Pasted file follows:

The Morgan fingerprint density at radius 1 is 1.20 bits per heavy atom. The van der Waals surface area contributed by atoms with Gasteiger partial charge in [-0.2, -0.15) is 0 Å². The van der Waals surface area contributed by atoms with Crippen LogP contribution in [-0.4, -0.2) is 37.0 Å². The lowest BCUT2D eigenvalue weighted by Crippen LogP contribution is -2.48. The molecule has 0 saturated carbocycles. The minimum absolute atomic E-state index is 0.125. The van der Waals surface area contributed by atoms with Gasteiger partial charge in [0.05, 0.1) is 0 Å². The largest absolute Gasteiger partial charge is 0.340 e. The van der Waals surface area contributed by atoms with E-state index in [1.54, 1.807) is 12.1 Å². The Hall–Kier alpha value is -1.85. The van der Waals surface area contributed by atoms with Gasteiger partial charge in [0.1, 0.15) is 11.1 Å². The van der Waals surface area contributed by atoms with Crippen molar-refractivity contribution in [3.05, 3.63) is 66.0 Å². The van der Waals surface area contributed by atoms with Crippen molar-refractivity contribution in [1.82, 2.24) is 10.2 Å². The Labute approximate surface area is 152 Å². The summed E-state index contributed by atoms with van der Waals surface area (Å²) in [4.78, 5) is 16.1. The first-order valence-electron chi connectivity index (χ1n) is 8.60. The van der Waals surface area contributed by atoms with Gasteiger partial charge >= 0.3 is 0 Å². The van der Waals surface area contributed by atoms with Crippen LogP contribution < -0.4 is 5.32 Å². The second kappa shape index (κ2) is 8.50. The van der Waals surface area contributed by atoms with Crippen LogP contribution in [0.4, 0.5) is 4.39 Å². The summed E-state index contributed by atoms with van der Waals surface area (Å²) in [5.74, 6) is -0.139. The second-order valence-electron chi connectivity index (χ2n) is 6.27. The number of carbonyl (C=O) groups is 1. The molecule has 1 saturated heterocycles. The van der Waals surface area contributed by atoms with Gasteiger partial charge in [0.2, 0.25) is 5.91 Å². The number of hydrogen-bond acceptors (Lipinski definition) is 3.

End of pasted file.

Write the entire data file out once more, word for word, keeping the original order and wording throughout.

The Morgan fingerprint density at radius 1 is 1.20 bits per heavy atom. The van der Waals surface area contributed by atoms with Gasteiger partial charge in [-0.2, -0.15) is 0 Å². The van der Waals surface area contributed by atoms with Crippen LogP contribution in [-0.4, -0.2) is 37.0 Å². The lowest BCUT2D eigenvalue weighted by Crippen LogP contribution is -2.48. The molecule has 0 saturated carbocycles. The minimum absolute atomic E-state index is 0.125. The van der Waals surface area contributed by atoms with Gasteiger partial charge in [0.05, 0.1) is 0 Å². The largest absolute Gasteiger partial charge is 0.340 e. The van der Waals surface area contributed by atoms with E-state index in [1.54, 1.807) is 12.1 Å². The Hall–Kier alpha value is -1.85. The van der Waals surface area contributed by atoms with Gasteiger partial charge in [0.1, 0.15) is 11.1 Å². The van der Waals surface area contributed by atoms with Crippen molar-refractivity contribution in [3.05, 3.63) is 66.0 Å². The van der Waals surface area contributed by atoms with Crippen molar-refractivity contribution in [1.82, 2.24) is 10.2 Å². The Labute approximate surface area is 152 Å². The summed E-state index contributed by atoms with van der Waals surface area (Å²) in [4.78, 5) is 16.1. The first-order valence-electron chi connectivity index (χ1n) is 8.60. The van der Waals surface area contributed by atoms with Gasteiger partial charge >= 0.3 is 0 Å². The van der Waals surface area contributed by atoms with Crippen LogP contribution < -0.4 is 5.32 Å². The second kappa shape index (κ2) is 8.50. The van der Waals surface area contributed by atoms with Crippen LogP contribution in [0.4, 0.5) is 4.39 Å². The summed E-state index contributed by atoms with van der Waals surface area (Å²) in [5.74, 6) is -0.139. The second-order valence-electron chi connectivity index (χ2n) is 6.27. The number of carbonyl (C=O) groups is 1. The molecule has 1 saturated heterocycles. The van der Waals surface area contributed by atoms with Gasteiger partial charge in [0.2, 0.25) is 5.91 Å². The number of hydrogen-bond acceptors (Lipinski definition) is 3.